Sherry Owens’ installation piece, “Bearing Witness,” at Four Walls is billed as “a response to September 11,” but the work itself is more a tombstone than an expression of an artist’s inspiration. Which doesn’t mean “Bearing Witness” is not visually striking. In the middle of Four Walls’ small space, three bundles of tree branches have been painted white and assembled in such a way as to give the impression of three dead trees growing upside-down (branches on the bottom, reaching into the “ground”; trunks on top, stretching like pinnacles toward the sky). Tiny votive candles line the outer walls, and an arrangement of small, white pieces of painted wood that bear the names of everyone who perished in the attacks covers one entire wall; the pieces of wood “grow” out of the wall on arms of twisted wire, and are stacked almost like bricks, one on top of the other. The names and the “trees” together create an air of noisy introspection, a tribal rhythm that grinds you into contemplation. And, like a dance beat, the installation, unfortunately, repeats the same few notes over and over. The only things that kept us engaged with the entire work for longer than two seconds were the ages of the deceased, printed next to their names. Too many died too young.

At the other range of the emotional spectrum is “Cabeza Grande” by Steve Cruz at Gallery 414, where Latino heritage and myth gets smacked down into caricature and cartoon. The big-waisted women Cruz paints never wear clothes, his bull-headed men walk around with erections, and the all-male choruses sport tubular noses that look like animal snouts. Interspersed among images of cartoon Hispanics fighting and lusting and praying are ancient-looking patterns in refulgent colors and large, papier-mâché beer cans and heads. Now, taking potshots at one’s ethnicity is nothing new, and behaving like fools is not endemic only to Latinos, but Cruz’s work here is so damn lighthearted and so damn funny we can forgive him for rehashing the time-honored gimmick of “making a statement.” (I mean, does he really think someone is going to view this exhibit and say to himself, “Gee, I’m really gonna stop fetishizing Latina women now that Steve Cruz has told me it’s bad”? Probably not.)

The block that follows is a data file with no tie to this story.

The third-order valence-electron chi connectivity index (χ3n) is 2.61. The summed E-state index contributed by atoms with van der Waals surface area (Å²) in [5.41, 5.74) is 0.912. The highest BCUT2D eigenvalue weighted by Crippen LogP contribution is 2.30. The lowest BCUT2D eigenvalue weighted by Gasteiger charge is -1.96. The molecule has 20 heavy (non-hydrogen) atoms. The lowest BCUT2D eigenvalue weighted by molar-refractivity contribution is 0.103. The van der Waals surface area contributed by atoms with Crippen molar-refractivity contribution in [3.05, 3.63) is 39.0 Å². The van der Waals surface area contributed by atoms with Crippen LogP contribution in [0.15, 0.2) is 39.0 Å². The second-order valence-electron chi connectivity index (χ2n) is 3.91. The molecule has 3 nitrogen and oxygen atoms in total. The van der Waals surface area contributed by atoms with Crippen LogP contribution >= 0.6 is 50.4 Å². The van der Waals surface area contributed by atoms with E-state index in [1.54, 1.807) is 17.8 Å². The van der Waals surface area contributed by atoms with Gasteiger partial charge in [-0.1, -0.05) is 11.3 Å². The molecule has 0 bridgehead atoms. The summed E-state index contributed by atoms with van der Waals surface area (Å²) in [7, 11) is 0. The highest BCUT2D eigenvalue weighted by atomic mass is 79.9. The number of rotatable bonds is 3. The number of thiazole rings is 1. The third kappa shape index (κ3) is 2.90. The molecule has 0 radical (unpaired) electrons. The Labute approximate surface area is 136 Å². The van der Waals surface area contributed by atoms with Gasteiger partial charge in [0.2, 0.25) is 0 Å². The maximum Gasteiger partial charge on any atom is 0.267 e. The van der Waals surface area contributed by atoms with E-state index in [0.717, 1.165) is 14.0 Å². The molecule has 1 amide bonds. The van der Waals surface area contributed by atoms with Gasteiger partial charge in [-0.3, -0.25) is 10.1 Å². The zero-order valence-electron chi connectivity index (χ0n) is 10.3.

The best stuff coming out of Fall Gallery Night 2002, of course, leans toward the mature and the expository: notably, Stephen Daly’s “Synchronicity” at William Campbell, and Susan Harrington’s “Traces” at Art Space 111. The figures and faces and scribbles Daly relies on for punch in his paintings scream Jean Cocteau but without the pretentiousness of Cocteau’s work. Daly’s people never meet eye-to-eye (Alex Katz, anyone?), and they’ve apparently resolved to spend their lives contemplating life’s “simpler” pleasures, like plant life and a child’s jacks. What’s cool about Daly’s work is that no one in his right mind would buy any of it to fill space over a fireplace. This is personal, pure, aggressive, emotional art. Same goes for Harrington’s nightmarish concoctions on paper. Images of teddy bears, real live (and angry) bears, children, and silhouettes of dogs’ heads make absolutely no sense and wear their subconscious qualities proudly. Reality, surreality, it’s all a mixed-up game, anyway. Just ask the fireman hanging his head.